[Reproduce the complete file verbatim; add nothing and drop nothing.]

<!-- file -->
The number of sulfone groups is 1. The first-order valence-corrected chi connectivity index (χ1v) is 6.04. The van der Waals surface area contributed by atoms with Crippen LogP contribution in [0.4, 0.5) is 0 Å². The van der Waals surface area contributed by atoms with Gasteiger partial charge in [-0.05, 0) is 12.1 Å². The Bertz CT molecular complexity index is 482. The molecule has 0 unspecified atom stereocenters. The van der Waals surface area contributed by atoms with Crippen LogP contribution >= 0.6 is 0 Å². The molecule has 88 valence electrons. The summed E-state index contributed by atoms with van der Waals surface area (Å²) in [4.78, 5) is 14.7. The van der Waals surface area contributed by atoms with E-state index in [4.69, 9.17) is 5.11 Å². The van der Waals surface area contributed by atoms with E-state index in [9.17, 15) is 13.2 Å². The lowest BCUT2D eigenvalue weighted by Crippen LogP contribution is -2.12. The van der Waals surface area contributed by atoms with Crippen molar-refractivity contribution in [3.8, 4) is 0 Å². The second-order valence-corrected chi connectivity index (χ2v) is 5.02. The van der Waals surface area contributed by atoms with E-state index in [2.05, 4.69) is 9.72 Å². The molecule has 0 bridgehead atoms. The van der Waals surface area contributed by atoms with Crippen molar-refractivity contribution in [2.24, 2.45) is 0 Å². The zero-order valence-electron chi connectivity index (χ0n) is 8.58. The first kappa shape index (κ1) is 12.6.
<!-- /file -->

The number of sulfone groups is 1. The first-order valence-corrected chi connectivity index (χ1v) is 6.04. The van der Waals surface area contributed by atoms with Crippen LogP contribution in [0.4, 0.5) is 0 Å². The van der Waals surface area contributed by atoms with Gasteiger partial charge in [-0.05, 0) is 12.1 Å². The Bertz CT molecular complexity index is 482. The molecule has 0 unspecified atom stereocenters. The van der Waals surface area contributed by atoms with Crippen LogP contribution >= 0.6 is 0 Å². The molecule has 88 valence electrons. The summed E-state index contributed by atoms with van der Waals surface area (Å²) in [4.78, 5) is 14.7. The van der Waals surface area contributed by atoms with E-state index in [4.69, 9.17) is 5.11 Å². The van der Waals surface area contributed by atoms with E-state index in [9.17, 15) is 13.2 Å². The lowest BCUT2D eigenvalue weighted by Crippen LogP contribution is -2.12. The van der Waals surface area contributed by atoms with Crippen molar-refractivity contribution in [3.8, 4) is 0 Å². The second-order valence-corrected chi connectivity index (χ2v) is 5.02. The van der Waals surface area contributed by atoms with E-state index in [2.05, 4.69) is 9.72 Å². The molecule has 0 bridgehead atoms. The van der Waals surface area contributed by atoms with Crippen molar-refractivity contribution in [2.24, 2.45) is 0 Å². The zero-order valence-electron chi connectivity index (χ0n) is 8.58. The first kappa shape index (κ1) is 12.6.